(Guest Post by Matthew Ladner)
Checker Finn wrote a response to the eight or so of us incurable skeptics of Common Core Standards. I will address a few points. Checker wrote:
Yes, it would have been better if the voluntary move by states to develop and consider adopting common standards hadn’t been entangled in a competition for federal money. Yes, it would be better if more of that same federal money weren’t paying for development of new assessment systems to accompany the standards. Yes, it would have been lots better if President Obama had never hinted at harnessing national standards to future Title I funding. Yes, the long-term governance of the standards and tests remains to be worked out.
But good grief, folks, do you really want to preserve the meager academic expectations, crummy tests, and weak-kneed accountability arrangements that currently drive—or fail to drive—K-12 education across most of this broad land? Are you so risk averse and change resistant as to see no merit in trying to do this differently in the future?
So other than that, how did you like the play Mrs. Lincoln? The final point about long-term governance alone is more than enough to reject Common Core. Checker quickly moves the discussion straight into a straw-man argument. Do I want to preserve a status quo of meager standards? No thank you. Good standards and tests are a vital part of a comprehensive reform package.
No one who supports Common Core can seem to muster anything better than a “yeah, we’ll figure that out later” on long-term governance. Let’s just say that I’d happily bet my left big toe that Common Core has already reserved a final resting place in the failed education fad graveyard. This has all happened before, and it will all happen again. Tick tock.
Checker goes on to very odd paragraph:
Third, much as I wish otherwise, conservatives’ preferred alternative ed ucation-reform strategies haven’t gained the traction or scale that advocates (myself included) hoped for, nor have they delivered reliably better academic results. Yes, the principle has largely been accepted that kids need not necessarily attend the district school in their neighborhood. Yet you can count the voucher programs on your fingers. And charter-school enrollments, while respectably up, don’t amount to more than 3 percent of all kids. The parent marketplace isn’t causing bad schools to close. (Only Catholic schools, many of them fine, seem to be closing.) One can keep beating this drum—and you’ll find more and more people snapping their fingers in time with the beat—but, mostly for political reasons that aren’t going away, it hasn’t produced a lot of marching.
Oi vey- again with the magic bullet straw man. Let’s get this straight once and for all: within real world political constraints parental choice programs are not a panacea to the ills of public education. Neither is anything else. Let’s all pull up our big boy pants and have everyone admit there are no magic bullets in K-12.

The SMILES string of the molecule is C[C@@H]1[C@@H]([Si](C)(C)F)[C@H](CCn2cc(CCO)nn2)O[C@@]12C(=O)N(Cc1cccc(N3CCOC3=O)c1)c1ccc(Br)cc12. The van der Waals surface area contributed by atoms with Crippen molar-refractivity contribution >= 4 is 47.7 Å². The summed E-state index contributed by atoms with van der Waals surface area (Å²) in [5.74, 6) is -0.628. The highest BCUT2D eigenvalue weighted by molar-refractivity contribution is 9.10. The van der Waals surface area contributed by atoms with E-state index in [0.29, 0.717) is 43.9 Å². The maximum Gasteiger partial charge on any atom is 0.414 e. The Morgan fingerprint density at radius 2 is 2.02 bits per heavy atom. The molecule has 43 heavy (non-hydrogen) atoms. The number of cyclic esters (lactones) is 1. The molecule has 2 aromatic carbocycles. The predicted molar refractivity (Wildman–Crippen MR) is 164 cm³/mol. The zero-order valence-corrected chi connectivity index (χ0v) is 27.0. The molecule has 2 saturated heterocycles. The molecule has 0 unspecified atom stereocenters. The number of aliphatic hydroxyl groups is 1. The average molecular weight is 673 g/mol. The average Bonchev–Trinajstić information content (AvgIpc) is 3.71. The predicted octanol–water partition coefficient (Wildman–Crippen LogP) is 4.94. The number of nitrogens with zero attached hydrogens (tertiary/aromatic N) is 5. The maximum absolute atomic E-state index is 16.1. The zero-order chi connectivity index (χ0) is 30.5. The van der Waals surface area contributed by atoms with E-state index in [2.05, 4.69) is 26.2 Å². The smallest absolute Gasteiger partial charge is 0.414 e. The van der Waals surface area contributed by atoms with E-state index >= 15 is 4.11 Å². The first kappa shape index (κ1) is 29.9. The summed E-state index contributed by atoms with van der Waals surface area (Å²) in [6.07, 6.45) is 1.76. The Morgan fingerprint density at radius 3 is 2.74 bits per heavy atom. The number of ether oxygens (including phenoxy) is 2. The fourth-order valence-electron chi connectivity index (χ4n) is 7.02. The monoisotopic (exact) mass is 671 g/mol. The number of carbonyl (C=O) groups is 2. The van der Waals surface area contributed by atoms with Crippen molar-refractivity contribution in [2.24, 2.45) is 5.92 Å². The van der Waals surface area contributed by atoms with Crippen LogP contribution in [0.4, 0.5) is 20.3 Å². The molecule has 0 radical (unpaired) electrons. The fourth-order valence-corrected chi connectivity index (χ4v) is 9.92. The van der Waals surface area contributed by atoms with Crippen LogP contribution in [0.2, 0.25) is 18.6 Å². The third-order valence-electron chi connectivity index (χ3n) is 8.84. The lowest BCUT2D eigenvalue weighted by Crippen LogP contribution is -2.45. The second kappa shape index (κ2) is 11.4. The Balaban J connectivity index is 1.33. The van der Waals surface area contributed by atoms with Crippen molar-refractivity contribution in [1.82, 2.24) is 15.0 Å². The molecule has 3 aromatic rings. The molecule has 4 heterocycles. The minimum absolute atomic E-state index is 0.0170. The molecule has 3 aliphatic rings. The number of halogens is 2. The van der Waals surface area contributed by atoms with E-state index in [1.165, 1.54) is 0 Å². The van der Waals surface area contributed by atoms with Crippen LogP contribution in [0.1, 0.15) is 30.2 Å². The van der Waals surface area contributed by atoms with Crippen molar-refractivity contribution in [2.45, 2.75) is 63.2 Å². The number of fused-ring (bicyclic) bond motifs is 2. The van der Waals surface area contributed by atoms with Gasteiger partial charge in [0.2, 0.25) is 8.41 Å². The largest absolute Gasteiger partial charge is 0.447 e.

It is not the case however that a reform needs to either be a cure-all, or we don’t do it at all. By that logic, Massachusetts should abolish all student testing because there are still illiterate children in Boston. Florida may as well abolish their reforms too- after all, 27% of 4th graders still score Below Basic in reading!
Parental choice programs have been demonstrated to have positive academic effects on participants, and positive impacts on district schools. So far as I know, no one else has come up with another decentralized system of accountability that allows parents to hold schools directly accountable. Please let me know when someone does- and sign me up. Until then, it is worth bearing in mind that no system of schooling will ever be as effective as it could be in the absence of parental choice. Top down command and control efforts have their limits. Comprehensive approaches are the way to go- and the one state that has tried it succeeded in vastly improving student learning.
Checker is frustrated with the trench warfare pace of the battle for parental choice. So am I, but let’s not lose sight of what has been accomplished. Nationwide, 25 percent of students attend schools other than their zoned district school. Figure at least that many parents have exercised “check-book choice” by paying a premium for housing in neighborhoods with desirable district schools. I’d guess it is more than that, but it would be just that, a guess. Half down, half to go. Don’t give up yet, Checker.
In any case, none of this discussion about choice this has anything to do with whether states should adopt Common Core. Back on task, Checker writes: